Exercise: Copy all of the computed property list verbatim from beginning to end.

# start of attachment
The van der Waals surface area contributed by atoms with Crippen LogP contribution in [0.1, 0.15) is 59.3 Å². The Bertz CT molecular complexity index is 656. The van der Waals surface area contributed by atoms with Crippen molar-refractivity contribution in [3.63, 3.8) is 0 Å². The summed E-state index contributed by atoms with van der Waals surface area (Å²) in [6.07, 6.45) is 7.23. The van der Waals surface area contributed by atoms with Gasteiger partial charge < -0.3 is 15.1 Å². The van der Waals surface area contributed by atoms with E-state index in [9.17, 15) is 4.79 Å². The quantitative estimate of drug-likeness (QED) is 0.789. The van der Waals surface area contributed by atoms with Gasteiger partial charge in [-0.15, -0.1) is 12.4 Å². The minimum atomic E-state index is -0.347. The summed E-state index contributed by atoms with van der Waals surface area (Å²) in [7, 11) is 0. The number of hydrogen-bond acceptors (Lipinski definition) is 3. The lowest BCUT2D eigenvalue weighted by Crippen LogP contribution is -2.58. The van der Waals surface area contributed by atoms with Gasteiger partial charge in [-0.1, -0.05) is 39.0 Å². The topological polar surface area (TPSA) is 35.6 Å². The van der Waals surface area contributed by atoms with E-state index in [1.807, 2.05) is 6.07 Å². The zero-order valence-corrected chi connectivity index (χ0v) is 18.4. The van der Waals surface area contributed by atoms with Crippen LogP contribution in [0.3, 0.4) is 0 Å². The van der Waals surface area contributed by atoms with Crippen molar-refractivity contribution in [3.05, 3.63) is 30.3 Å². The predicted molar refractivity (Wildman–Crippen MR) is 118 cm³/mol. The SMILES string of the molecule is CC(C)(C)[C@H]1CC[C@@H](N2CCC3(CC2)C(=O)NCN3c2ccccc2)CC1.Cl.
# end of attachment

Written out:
The van der Waals surface area contributed by atoms with Crippen LogP contribution in [0.1, 0.15) is 59.3 Å². The Bertz CT molecular complexity index is 656. The van der Waals surface area contributed by atoms with Crippen molar-refractivity contribution in [3.63, 3.8) is 0 Å². The summed E-state index contributed by atoms with van der Waals surface area (Å²) in [6.07, 6.45) is 7.23. The van der Waals surface area contributed by atoms with Gasteiger partial charge < -0.3 is 15.1 Å². The van der Waals surface area contributed by atoms with E-state index in [9.17, 15) is 4.79 Å². The quantitative estimate of drug-likeness (QED) is 0.789. The van der Waals surface area contributed by atoms with Gasteiger partial charge in [-0.15, -0.1) is 12.4 Å². The minimum atomic E-state index is -0.347. The summed E-state index contributed by atoms with van der Waals surface area (Å²) in [7, 11) is 0. The number of hydrogen-bond acceptors (Lipinski definition) is 3. The lowest BCUT2D eigenvalue weighted by Crippen LogP contribution is -2.58. The van der Waals surface area contributed by atoms with Gasteiger partial charge in [-0.1, -0.05) is 39.0 Å². The topological polar surface area (TPSA) is 35.6 Å². The van der Waals surface area contributed by atoms with E-state index in [1.807, 2.05) is 6.07 Å². The zero-order valence-corrected chi connectivity index (χ0v) is 18.4. The van der Waals surface area contributed by atoms with Crippen LogP contribution in [0.3, 0.4) is 0 Å². The van der Waals surface area contributed by atoms with Crippen molar-refractivity contribution in [3.05, 3.63) is 30.3 Å². The predicted molar refractivity (Wildman–Crippen MR) is 118 cm³/mol. The SMILES string of the molecule is CC(C)(C)[C@H]1CC[C@@H](N2CCC3(CC2)C(=O)NCN3c2ccccc2)CC1.Cl.